Furnace

Which Type Of Heater Do You Have – Gas Or Electric?

Staff HVAC

When a cold front hits the first thing most of us do is walk over to the thermostat and adjust the temperature. And we do all this without giving the slightest thought to the powerful and sophisticated machine that is making this change in temperature possible. A heater is composed of many intricate parts working together to create warm air. But just like all other systems in our home, there are different types available, the two most popular being gas and electric.

So which type is in your home? While they are similar in the way that they distribute heated air throughout the home, they are extremely different in the way that the air is heated. Both have their pros and cons, but it is up to you to decide which type is the best fit for your household.

How does a gas furnace work?

A gas furnace is composed of four major parts: burners that deliver and burn fuel, heat exchangers, a blower, and a flue that acts as an exhaust for gaseous by-products. In order for all these parts to start working, you must first adjust the temperature on your thermostat. Once the desired temperature has been established, the furnace begins to generate heat by burning gas, which then travels through a heat exchanger. Air from the inside of your home is then blown across the heat exchanger to be warmed, and is then blown through your air ducts to be distributed to each room in your home.

“With gas, there is an open flame that is inside the heat exchanger,” said John Moore Services HVAC Sales Manager Troy Berry. “The flame’s main job is to heat the coils inside the furnace in order to warm the air. There is only an open flame in a gas furnace, electric furnaces do not have one.”

How does an electric furnace work?

When the thermostat is activated, it sends an electric signal to relays inside the furnace. Those relays send voltage to the heat strips inside the furnace causing them to heat up. Air from inside the home is then blown inside the furnace. When the air passes by the heating elements it is heated up and then travels to the air ducts. Once inside the air ducts, the heated air is then distributed throughout the house.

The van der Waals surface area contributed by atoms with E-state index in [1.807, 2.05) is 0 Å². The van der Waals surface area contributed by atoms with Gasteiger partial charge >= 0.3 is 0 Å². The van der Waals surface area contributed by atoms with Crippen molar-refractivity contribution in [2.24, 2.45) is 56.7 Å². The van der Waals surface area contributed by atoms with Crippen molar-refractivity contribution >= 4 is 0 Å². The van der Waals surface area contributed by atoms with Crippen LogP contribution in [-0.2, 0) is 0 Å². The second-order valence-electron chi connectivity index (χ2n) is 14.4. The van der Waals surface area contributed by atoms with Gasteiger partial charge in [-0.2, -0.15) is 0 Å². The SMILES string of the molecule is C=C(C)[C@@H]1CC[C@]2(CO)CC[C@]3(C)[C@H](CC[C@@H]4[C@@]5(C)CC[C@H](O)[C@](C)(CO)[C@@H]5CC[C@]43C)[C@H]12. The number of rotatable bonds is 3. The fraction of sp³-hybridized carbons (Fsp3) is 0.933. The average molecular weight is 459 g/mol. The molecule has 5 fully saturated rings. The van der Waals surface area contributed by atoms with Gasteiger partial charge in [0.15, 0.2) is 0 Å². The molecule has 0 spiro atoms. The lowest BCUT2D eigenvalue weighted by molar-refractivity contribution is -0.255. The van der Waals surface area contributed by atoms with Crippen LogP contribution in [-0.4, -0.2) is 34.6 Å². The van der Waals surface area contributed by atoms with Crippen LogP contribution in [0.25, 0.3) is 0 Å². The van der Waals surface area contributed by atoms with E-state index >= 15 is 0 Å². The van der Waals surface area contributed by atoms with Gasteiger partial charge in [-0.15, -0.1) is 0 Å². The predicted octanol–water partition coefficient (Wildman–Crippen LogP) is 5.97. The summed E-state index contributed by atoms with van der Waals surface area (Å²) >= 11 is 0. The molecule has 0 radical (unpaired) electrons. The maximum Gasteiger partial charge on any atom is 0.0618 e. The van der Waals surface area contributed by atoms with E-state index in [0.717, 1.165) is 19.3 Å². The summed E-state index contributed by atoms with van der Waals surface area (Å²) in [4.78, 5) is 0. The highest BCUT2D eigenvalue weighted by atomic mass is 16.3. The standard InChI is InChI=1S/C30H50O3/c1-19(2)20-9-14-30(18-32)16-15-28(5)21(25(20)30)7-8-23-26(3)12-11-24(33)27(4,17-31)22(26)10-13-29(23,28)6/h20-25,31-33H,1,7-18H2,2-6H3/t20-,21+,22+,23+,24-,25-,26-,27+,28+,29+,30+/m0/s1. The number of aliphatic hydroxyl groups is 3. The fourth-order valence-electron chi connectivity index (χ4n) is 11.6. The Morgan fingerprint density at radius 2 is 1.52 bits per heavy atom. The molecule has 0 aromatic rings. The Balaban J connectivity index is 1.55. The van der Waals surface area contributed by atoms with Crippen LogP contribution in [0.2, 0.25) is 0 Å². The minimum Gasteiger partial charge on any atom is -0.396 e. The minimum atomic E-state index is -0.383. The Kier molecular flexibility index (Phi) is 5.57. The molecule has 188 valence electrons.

Which one is better? Gas or Electric?

“Both systems have their pros and cons, and the type that you have greatly depends on the builder and access to natural gas inside your neighborhood,” said Berry. “I see an equal number of both systems, but if you are looking to install a new one, it is really up to you to decide which one you prefer to have in your home.”

  • Electric systems tend to be safer because they do not have an open flame inside. Many house fires are started this way because people do not have their system inspected regularly.
  • The lifespan of an electric furnace is usually double that of gas, lasting anywhere from 20-30 years.
  • Electric furnaces tend to be less energy efficient and have higher running costs than gas.
  • A gas heater will begin to heat as soon as the temperature is adjusted and will heat much quicker than an electric system.
  • Both systems need to be maintained and inspected at least once a year. A gas furnace tends to make noise overtime if it has not received routine maintenance.
  • There is more risk associated with gas furnaces, especially when it comes to carbon monoxide leaks. Poisonous gases are vented to the outside of your home, but sometimes they can leak into the inside.

There are many differences between a gas and electric furnace, so ultimately the decision is up to you. But no matter which system you have, the important thing to remember is to have it checked out by a licensed professional each year before you turn it on for the first time. When any type of heater stays dormant for months at a time parts tend to malfunction. Having it inspected will ensure that it is working in prime condition. Call the experts at John Moore Services today and tell them you want the 21-point heater inspection!